Cutting through the hype: digitally-enabled services, servitization and the innovation of performanc
Digitalisation, IoT, digital technologies – everybody in industry seems to be talking about it and it is hard to get away from the hype and excitement. Digital, so it seems, is not only the future, but the answer to all your manufacturing and servitization questions. Isn’t it?
In our work with manufacturers, when it comes to digital, we hear the same question again and again: how do we capture the value of digitally-enabled services?
We decided to take a close look to examine the types of services that are enabled by digital technologies, whether it’s viable to sell these services as a discrete offering as opposed to providing them as an enabler for more advanced services, and how to get value from them. Our insights will be shared in our next whitepaper, which will be released in the following weeks.
This whitepaper goes beyond a roundup of academic thought. To enhance our academic and research expertise with real insights from manufacturing, we invited representatives from a range of companies.
In July, we were joined by 13 senior executives, representing local, multinational, B2B and B2C, large and small companies, for a structured debate on how digital is influencing the relationships between manufacturers, customers and partners. All companies taking part have started on their servitization journey, but are at different stages on the way to competing through advanced services.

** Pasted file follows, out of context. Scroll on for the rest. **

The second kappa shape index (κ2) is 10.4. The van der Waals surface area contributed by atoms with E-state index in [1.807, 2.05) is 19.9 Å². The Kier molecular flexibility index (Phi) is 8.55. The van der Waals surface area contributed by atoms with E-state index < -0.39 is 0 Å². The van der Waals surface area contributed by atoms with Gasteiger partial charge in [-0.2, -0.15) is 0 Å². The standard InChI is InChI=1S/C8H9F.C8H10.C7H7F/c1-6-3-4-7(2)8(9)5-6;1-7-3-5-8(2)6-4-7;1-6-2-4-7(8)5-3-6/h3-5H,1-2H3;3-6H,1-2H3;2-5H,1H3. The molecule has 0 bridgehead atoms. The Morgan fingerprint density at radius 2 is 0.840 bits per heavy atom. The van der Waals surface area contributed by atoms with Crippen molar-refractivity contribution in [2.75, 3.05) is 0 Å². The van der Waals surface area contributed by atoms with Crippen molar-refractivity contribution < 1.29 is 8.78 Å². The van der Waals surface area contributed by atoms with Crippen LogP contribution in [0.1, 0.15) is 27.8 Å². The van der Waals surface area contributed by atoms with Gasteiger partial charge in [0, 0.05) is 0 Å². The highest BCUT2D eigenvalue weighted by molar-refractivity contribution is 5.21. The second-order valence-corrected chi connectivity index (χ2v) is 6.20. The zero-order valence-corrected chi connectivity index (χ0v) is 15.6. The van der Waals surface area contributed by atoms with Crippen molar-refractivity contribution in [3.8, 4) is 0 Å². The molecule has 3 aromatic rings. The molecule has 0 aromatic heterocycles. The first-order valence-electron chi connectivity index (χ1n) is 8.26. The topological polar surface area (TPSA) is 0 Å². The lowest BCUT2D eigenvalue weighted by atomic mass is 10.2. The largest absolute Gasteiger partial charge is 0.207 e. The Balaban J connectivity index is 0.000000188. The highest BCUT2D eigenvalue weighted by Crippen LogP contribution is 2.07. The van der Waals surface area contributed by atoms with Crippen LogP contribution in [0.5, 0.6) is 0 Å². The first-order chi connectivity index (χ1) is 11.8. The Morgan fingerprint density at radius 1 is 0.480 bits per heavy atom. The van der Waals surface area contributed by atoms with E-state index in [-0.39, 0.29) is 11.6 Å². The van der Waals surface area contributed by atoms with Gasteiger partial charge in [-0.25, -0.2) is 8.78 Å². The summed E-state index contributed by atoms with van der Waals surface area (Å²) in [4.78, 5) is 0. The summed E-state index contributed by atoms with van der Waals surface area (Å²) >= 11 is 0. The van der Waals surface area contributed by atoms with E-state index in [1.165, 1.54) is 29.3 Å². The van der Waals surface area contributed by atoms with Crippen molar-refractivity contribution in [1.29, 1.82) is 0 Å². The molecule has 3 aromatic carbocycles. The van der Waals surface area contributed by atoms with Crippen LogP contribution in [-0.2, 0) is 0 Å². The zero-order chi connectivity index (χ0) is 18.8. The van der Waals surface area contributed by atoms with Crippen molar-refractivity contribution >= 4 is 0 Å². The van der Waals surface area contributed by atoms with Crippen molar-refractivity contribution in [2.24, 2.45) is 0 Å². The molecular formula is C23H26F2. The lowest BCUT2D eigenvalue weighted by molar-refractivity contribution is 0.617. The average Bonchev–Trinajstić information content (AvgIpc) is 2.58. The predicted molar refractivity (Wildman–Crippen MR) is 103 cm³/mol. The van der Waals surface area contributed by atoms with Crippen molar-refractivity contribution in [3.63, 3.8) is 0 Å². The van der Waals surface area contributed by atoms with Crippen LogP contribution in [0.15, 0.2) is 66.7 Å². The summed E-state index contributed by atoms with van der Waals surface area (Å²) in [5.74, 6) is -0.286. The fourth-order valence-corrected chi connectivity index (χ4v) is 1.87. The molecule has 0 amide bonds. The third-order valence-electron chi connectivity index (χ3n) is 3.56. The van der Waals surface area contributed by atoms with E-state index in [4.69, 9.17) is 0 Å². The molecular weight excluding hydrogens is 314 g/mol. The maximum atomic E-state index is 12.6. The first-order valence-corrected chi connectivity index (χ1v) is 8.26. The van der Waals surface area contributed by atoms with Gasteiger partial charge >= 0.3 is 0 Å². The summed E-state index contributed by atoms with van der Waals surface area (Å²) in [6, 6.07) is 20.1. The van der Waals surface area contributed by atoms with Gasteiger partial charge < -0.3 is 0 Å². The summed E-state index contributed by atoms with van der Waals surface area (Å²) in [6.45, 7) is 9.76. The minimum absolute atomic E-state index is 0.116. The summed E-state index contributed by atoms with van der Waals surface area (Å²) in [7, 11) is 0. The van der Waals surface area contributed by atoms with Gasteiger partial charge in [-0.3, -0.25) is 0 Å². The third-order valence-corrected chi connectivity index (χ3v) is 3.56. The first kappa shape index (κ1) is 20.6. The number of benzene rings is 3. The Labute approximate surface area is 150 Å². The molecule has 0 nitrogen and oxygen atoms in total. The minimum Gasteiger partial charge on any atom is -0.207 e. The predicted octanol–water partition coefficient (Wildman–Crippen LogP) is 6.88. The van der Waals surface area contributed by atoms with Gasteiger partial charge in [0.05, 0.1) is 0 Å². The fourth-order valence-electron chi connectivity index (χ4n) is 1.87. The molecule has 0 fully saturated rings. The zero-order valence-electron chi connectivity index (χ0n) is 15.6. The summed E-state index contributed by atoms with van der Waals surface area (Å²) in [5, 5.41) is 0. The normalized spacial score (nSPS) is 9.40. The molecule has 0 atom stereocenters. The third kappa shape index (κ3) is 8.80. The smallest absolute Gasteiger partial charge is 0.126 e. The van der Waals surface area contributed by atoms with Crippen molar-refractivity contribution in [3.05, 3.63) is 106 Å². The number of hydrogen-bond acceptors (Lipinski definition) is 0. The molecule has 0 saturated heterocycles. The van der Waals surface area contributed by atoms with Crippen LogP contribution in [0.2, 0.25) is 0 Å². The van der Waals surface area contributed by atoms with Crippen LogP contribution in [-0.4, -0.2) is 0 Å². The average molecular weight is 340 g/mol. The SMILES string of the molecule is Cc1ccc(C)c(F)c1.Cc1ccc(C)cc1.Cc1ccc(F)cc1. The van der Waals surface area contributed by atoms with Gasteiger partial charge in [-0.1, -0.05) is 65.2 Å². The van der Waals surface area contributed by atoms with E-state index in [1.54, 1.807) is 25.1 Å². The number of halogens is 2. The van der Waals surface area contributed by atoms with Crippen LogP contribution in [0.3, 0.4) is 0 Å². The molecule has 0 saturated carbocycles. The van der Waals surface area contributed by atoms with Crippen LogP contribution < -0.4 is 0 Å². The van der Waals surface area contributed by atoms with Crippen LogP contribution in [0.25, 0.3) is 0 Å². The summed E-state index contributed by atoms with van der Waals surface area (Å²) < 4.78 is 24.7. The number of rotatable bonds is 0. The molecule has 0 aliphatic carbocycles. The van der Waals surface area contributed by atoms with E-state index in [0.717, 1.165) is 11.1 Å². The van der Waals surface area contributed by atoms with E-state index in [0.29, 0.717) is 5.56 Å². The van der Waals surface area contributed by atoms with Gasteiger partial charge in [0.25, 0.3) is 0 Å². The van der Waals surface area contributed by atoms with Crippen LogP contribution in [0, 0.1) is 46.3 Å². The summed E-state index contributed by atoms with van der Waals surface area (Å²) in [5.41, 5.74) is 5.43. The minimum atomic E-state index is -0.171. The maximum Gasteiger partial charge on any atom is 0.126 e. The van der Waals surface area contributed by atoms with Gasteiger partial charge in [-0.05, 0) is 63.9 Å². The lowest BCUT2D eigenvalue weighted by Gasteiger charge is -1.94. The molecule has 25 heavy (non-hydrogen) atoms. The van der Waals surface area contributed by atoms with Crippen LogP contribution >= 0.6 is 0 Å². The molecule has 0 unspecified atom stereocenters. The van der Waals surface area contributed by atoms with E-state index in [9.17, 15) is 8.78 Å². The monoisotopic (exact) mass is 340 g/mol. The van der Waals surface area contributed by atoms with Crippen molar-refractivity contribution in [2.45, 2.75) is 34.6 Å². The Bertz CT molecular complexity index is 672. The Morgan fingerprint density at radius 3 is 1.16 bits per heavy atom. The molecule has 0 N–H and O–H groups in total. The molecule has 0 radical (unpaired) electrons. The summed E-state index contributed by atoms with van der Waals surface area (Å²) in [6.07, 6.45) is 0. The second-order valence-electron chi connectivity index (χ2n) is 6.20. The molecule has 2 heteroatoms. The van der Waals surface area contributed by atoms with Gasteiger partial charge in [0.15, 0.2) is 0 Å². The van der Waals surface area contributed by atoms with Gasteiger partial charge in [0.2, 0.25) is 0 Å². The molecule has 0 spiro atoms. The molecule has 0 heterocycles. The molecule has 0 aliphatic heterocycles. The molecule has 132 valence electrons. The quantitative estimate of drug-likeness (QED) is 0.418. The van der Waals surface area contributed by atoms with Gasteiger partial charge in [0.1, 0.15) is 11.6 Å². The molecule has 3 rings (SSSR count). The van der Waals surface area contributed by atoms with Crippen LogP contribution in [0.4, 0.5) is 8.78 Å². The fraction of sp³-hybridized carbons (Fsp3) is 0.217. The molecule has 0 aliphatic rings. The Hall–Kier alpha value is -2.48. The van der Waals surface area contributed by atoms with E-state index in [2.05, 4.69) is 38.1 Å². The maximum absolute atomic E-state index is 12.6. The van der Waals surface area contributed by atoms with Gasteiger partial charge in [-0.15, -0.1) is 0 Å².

The whitepaper debate
The debate focused on a particular type of service, performance intelligence services, which are very attractive to manufacturers because they present an immediate opportunity to create and capture value from new and innovative digital technologies.
Services fall into one of three broad categories; base, intermediate and advanced. Performance intelligence services are a type of intermediate service - they focus usually on the condition of the product, and they provide data, insights and sometimes advice to the customer, but the manufacturer does not take responsibility for carrying out any actions informed by the data, as they would with an advanced service.
Performance intelligence services can be seen as an enabling step towards being able to offer advanced services, and in some cases - as identified by our study - they can have a value proposition of their own and therefore bring in revenue.
Delving under the surface, our debate focused on three central questions:
How viable are performance intelligence services in practice; when can you offer them as a stand-alone service in their own right?
How can they create and capture value?
How should they be designed?
These are the questions we will be addressing in the whitepaper, including lots of real-world business examples and insights. We would like to thank all of our industry contributors for their time and contribution to shape the thinking and direction of this paper.